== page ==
But that's only because Romney is considered likely to win Florida -- if he doesn't, those states won't matter.
Despite Romney's very narrow lead in state polls, polling analyst Nate Silver, University of Virginia political prognosticator Larry Sabato and others list Florida as "leans Republican."
"If Romney wins Florida, Ohio is the most crucial state," Johnson said. "Florida and Ohio, that's his path to victory.
"But if he loses Florida, he has no path to victory."
Political pundits typically say no Republican has won the presidency without winning Florida since Calvin Coolidge in 1924.
But that fact hides the true reason Florida has become the nation's ultimate swing state in the modern political era. University of South Florida political scientist Susan MacManus, who specializes in voter demographics, has documented a surprising fact that explains why Florida swings politically: It's the one state whose population breakdown most closely mirrors the nation as a whole.
In categories of race and geography -- black, white and Hispanic, or rural, urban and suburban -- Florida closely approximates the entire nation, she said.
In age groups, even though Florida has long been a retiree haven, it's only slightly older than the rest of the country -- and moving toward parity as the nation grows older and Florida grows younger.
"Two-thirds of our voters were not born here, so Florida's politics have been imported from every other region of the country plus Latin America," she said.
"It's a true melting pot. You have every point of view represented." So if the nation swings, Florida swings.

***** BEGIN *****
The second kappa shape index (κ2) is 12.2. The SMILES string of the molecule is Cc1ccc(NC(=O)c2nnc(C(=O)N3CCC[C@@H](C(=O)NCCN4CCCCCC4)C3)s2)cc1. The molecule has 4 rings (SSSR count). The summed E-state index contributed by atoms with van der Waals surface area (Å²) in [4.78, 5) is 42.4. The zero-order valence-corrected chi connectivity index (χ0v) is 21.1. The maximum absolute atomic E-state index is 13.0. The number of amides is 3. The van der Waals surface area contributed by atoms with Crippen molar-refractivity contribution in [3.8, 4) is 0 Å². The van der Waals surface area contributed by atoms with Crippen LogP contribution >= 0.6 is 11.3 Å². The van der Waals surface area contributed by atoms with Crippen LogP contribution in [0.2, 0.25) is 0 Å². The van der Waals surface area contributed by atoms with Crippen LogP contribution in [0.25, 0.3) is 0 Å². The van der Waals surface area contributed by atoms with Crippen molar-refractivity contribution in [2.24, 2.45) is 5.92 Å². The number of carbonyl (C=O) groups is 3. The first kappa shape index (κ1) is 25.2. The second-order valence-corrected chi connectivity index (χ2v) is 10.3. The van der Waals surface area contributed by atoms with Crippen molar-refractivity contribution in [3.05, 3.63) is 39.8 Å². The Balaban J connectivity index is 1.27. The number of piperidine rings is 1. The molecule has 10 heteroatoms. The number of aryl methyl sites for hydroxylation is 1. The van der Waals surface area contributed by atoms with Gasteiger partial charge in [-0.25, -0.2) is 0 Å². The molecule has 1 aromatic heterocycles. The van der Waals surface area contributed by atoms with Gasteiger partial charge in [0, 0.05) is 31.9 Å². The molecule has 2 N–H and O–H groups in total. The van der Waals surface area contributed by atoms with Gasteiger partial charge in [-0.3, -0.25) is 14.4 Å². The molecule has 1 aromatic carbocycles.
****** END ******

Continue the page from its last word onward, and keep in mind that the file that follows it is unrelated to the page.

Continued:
But demographics could change Florida's political role in the coming years in a way that worries Republicans.
Like much of the nation, Florida is becoming more Hispanic, and most of the growth is coming from Hispanic groups who lean Democratic.
While conservative Cuban exiles in South Florida once dominated Florida Hispanic politics, Puerto Ricans and immigrants from Latin American are now the fastest-growing Hispanic groups.
In 2008, after decades of Cuban/Republican dominance, more Florida Hispanic voters registered Democratic than Republican for the first time. Hispanic Democrats now outnumber Republicans 38 percent to 30 percent, with 32 percent no-party or minor party affiliates.
What if Florida joined New York and California as reliably Democratic? Or if Texas, which is experiencing the same rapid Hispanic population increases, turned blue?
"If we don't figure out how to talk to and recruit Hispanic voters, we're going to go the way of the dinosaur," Johnson said. "We will be extinct as a function of mathematics in national elections."
Ultimately, assimilation could change that, he said. But, "for a generation, four or five election cycles, you can see a very difficult challenge for Republicans."
(c)2012 the Tampa Tribune (Tampa, Fla.)
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Distributed by MCT Information Services